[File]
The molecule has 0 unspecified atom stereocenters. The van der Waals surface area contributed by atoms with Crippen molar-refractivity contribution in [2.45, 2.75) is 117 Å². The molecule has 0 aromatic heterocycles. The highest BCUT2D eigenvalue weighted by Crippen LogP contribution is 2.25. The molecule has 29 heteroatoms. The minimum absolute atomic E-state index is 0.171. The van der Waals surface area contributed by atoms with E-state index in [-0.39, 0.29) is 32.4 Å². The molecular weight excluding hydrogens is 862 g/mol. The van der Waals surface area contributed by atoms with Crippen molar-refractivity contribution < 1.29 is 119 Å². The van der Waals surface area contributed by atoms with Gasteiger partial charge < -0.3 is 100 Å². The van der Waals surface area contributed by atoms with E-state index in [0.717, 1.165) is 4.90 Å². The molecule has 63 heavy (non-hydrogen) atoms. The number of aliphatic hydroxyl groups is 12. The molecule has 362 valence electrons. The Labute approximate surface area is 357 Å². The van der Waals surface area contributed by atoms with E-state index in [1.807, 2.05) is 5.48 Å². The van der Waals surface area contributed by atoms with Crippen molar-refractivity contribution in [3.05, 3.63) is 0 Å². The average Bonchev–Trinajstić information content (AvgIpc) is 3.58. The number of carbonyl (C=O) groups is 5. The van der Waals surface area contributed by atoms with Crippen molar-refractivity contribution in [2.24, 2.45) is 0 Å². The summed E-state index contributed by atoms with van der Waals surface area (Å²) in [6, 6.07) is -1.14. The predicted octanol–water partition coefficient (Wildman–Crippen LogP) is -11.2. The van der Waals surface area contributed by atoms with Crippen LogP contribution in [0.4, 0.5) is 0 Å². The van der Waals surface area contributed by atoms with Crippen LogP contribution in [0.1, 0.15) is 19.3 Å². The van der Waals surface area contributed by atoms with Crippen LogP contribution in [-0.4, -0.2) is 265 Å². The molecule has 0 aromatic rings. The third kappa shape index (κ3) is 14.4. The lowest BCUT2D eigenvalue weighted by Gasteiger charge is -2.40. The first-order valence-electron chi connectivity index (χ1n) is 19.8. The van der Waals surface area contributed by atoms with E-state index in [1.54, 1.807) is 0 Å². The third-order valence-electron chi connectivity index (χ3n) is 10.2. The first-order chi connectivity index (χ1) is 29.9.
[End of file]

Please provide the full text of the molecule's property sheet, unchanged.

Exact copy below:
The molecule has 0 unspecified atom stereocenters. The van der Waals surface area contributed by atoms with Crippen molar-refractivity contribution in [2.45, 2.75) is 117 Å². The molecule has 0 aromatic heterocycles. The highest BCUT2D eigenvalue weighted by Crippen LogP contribution is 2.25. The molecule has 29 heteroatoms. The minimum absolute atomic E-state index is 0.171. The van der Waals surface area contributed by atoms with E-state index in [-0.39, 0.29) is 32.4 Å². The molecular weight excluding hydrogens is 862 g/mol. The van der Waals surface area contributed by atoms with Crippen molar-refractivity contribution < 1.29 is 119 Å². The van der Waals surface area contributed by atoms with Gasteiger partial charge < -0.3 is 100 Å². The van der Waals surface area contributed by atoms with E-state index in [0.717, 1.165) is 4.90 Å². The molecule has 63 heavy (non-hydrogen) atoms. The number of aliphatic hydroxyl groups is 12. The molecule has 362 valence electrons. The Labute approximate surface area is 357 Å². The van der Waals surface area contributed by atoms with E-state index in [1.807, 2.05) is 5.48 Å². The van der Waals surface area contributed by atoms with Crippen molar-refractivity contribution in [3.05, 3.63) is 0 Å². The average Bonchev–Trinajstić information content (AvgIpc) is 3.58. The number of carbonyl (C=O) groups is 5. The van der Waals surface area contributed by atoms with Crippen molar-refractivity contribution in [2.24, 2.45) is 0 Å². The summed E-state index contributed by atoms with van der Waals surface area (Å²) in [6, 6.07) is -1.14. The predicted octanol–water partition coefficient (Wildman–Crippen LogP) is -11.2. The van der Waals surface area contributed by atoms with Crippen LogP contribution in [0.4, 0.5) is 0 Å². The van der Waals surface area contributed by atoms with Crippen LogP contribution in [0.1, 0.15) is 19.3 Å². The van der Waals surface area contributed by atoms with Crippen LogP contribution in [-0.4, -0.2) is 265 Å². The molecule has 0 aromatic rings. The third kappa shape index (κ3) is 14.4. The lowest BCUT2D eigenvalue weighted by Gasteiger charge is -2.40. The first-order valence-electron chi connectivity index (χ1n) is 19.8. The van der Waals surface area contributed by atoms with E-state index in [1.54, 1.807) is 0 Å². The third-order valence-electron chi connectivity index (χ3n) is 10.2. The first-order chi connectivity index (χ1) is 29.9.